You’ve almost certainly heard of “antibiotic resistance”, or “antimicrobial resistance”, or “superbugs”. But do you know what they are? Or why they’re a problem? Or why we’re worrying about them in animals? Read on to find out more!

What is antibiotic resistance?

Antibiotics are a group of medicines that have completely revolutionised medicine (human and veterinary). By selectively killing bacterial, but not mammalian, cells, they allow bacterial infections to be treated.

The first thing to make clear is that antibiotic resistance is a situation where bacteria become resistant to antibiotics. It is not the person, or the animal, that becomes resistant, but the bacteria living inside them. There are many mechanisms bacteria can use to become resistant to antibiotic drugs – sometimes they may develop a pump that removes the drug from inside their cells; sometimes they develop systems that break down the drug before it can work; and sometimes they alter their metabolic pathways so the drug is simply no longer effective.

All of these changes are carried on the bacteria’s genes – the DNA, or blueprint for making that type of bacterial cell – so they are passed on to the next generation as the bacteria multiply and spread.

How does it occur?

Well, it’s important to remember that antibiotic resistance is a perfectly natural phenomenon – it arises from random mutations of the bacterial DNA caused by chance error, solar radiation and naturally occurring chemicals like Radon gas. In fact, bacteria have been retrieved from the arctic permafrost from many thousands of years ago which carry genes for resistance to common antibiotics, millennia before we started using the drugs!

However, back then, the selection pressure on the bacteria was very low (because they were unlikely to come into contact with antibiotics, so the number of bacteria carrying these mutant genes was very low). In the early twentieth century we discovered antibiotics, and (realising almost immediately that they were genuine wonder-drugs) started using them – and over using them. Soon, antibiotics were everywhere, and as we now know, being abused. All of a sudden, bacteria everywhere were being exposed to these drugs – meaning that those with the mutations allowing them to survive in the presence of a particular antibiotic had a massive advantage. The bacteria without those genes died, leaving only the resistant bacteria behind.

Now, initially the doctors (and, later, vets) didn’t worry – there were so few of the resistant bacteria that killing all the others usually resulted in the patient getting better. However, the trouble was that now all the bacteria in that patient were the descendents of the resistant strains – which meant that next time you used that antibiotic, it would be less effective.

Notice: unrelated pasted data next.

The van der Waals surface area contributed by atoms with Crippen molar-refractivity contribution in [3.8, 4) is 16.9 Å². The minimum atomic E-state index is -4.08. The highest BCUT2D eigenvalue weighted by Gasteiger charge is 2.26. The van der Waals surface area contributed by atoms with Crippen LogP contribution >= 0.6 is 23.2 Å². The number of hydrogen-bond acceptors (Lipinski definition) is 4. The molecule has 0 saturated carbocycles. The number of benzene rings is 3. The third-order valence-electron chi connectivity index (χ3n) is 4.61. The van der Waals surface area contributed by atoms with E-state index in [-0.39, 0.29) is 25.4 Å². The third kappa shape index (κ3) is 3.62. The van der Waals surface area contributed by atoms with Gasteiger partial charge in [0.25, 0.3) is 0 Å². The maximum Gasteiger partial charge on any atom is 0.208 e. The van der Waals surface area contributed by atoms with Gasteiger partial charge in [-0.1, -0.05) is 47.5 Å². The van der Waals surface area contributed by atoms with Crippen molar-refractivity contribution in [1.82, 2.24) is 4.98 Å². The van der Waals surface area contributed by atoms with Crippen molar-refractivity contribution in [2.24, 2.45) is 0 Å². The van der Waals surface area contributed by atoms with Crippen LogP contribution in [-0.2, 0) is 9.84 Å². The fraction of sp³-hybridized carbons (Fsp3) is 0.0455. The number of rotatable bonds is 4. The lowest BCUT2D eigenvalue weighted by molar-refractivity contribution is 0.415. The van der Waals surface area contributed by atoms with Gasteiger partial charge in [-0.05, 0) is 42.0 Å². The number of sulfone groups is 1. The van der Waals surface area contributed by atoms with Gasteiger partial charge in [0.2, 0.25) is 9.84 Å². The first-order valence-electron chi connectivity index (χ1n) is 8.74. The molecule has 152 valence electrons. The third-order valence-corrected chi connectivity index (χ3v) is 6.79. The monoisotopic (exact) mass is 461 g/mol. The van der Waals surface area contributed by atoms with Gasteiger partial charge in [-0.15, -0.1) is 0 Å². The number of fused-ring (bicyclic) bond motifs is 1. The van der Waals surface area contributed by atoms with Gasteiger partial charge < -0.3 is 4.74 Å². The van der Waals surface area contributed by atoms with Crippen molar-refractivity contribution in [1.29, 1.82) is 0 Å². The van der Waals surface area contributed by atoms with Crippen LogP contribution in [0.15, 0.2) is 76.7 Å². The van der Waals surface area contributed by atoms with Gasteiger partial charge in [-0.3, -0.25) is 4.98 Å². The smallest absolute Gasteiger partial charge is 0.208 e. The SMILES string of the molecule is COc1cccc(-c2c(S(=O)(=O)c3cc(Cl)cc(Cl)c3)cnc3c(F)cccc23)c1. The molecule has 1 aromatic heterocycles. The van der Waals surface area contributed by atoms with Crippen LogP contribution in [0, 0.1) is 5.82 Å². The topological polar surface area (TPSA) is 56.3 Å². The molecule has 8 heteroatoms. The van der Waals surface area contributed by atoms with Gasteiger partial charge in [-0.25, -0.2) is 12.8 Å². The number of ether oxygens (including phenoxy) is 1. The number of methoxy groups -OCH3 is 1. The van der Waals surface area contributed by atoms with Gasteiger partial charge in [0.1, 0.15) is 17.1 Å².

To make matters worse, bacteria can be very generous. Although they don’t reproduce in the same way that animals do (they just split in half, forming two new bacteria), they can copy their genes and give the copy to a friend. This is called conjugation, and results in both bacteria having an extra chromosome, called a plasmid. This contains the genes that they’ve borrowed from other bugs, particularly genes for dealing with hostile environments – like antibiotic resistance ones.

Soon, scientists found that bacteria that had never been in a patient that had been treated with antibiotics were expressing genes for resistance – genes that they had borrowed from bacteria who had borrowed them from bacteria who had.

Why is this a problem?

Penicillin (the first “true” antibiotic) started to be used in the mid 1940s, and by the 1950s resistance was already becoming apparent. No one really worried about it, because there were new and “more powerful” drugs coming on the market, so doctors and vets started using those instead. However, the same problem occurred, and nowadays we have multi-drug resistant bacteria, resistant to many, or even all, antibiotics.antibiotic bacteria growth

Now, antibiotics aren’t just vital for treating bacterial diseases (like pneumonia, for example). They are also essential in many surgical conditions, and without access to effective antibiotics, chemotherapy, organ transplantation and many surgical operations would be either impossible or incredibly dangerous. It wouldn’t be much of an exaggeration to say that without antibiotics, much of modern medicine would be impossible.

As more and more bacteria develop multiple-resistance, antibiotics (in both humans and animals) are becoming less and less effective. Unfortunately, there are very few new types of antibiotic coming onto the market – almost all the new drugs are just chemically tweaked versions of old families, which the bacteria have already learned how to deal with.

It is estimated that by 2050 there will be 10 million human deaths per year due to antibiotic resistance – 10 million people that could be treated now, but we won’t be able to treat in a generation.

Already there are strains of E. coli and Tuberculosis which are resistant to every single antibiotic – and they’re just going to get more common.

Are there any alternatives to antibiotics?

Up to a point, yes. Vaccination against bacterial and viral diseases can reduce the need for antibiotic treatment; and good hygiene can as well. However, at the moment there are no other treatments that can take their place. Although there have been experiments with bacteriophages (viruses that attack bacteria), these have not proven to be clinically useful as yet (mainly because although they work great in the lab, once in the human or animal body their immune system destroys the bacteriophages before they can attack the bacteria).

In Part 2 we’ll look at what actually drives antibiotic resistance in the real world, and what we can all do about it.